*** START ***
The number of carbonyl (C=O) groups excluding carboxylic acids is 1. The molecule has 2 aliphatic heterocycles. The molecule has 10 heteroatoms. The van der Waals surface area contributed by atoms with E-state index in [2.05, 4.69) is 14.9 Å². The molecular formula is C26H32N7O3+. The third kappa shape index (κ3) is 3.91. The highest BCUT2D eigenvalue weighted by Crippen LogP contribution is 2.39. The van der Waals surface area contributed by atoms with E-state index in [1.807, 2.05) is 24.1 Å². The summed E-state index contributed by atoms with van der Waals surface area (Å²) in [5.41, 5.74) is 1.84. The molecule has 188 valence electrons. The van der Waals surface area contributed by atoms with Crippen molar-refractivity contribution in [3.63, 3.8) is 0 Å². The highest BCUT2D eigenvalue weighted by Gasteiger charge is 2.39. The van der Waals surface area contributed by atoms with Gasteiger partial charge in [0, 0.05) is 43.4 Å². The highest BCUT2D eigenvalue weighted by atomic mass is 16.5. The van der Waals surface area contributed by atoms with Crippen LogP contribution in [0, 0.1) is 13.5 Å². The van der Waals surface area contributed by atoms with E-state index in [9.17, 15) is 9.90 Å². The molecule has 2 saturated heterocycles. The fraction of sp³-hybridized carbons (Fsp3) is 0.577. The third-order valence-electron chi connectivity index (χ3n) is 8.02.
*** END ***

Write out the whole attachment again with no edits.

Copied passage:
The number of carbonyl (C=O) groups excluding carboxylic acids is 1. The molecule has 2 aliphatic heterocycles. The molecule has 10 heteroatoms. The van der Waals surface area contributed by atoms with E-state index in [2.05, 4.69) is 14.9 Å². The molecular formula is C26H32N7O3+. The third kappa shape index (κ3) is 3.91. The highest BCUT2D eigenvalue weighted by Crippen LogP contribution is 2.39. The van der Waals surface area contributed by atoms with E-state index in [1.807, 2.05) is 24.1 Å². The summed E-state index contributed by atoms with van der Waals surface area (Å²) in [5.41, 5.74) is 1.84. The molecule has 188 valence electrons. The van der Waals surface area contributed by atoms with Crippen molar-refractivity contribution in [3.63, 3.8) is 0 Å². The highest BCUT2D eigenvalue weighted by Gasteiger charge is 2.39. The van der Waals surface area contributed by atoms with Gasteiger partial charge in [0, 0.05) is 43.4 Å². The highest BCUT2D eigenvalue weighted by atomic mass is 16.5. The van der Waals surface area contributed by atoms with Crippen LogP contribution in [0, 0.1) is 13.5 Å². The van der Waals surface area contributed by atoms with E-state index in [9.17, 15) is 9.90 Å². The molecule has 2 saturated heterocycles. The fraction of sp³-hybridized carbons (Fsp3) is 0.577. The third-order valence-electron chi connectivity index (χ3n) is 8.02.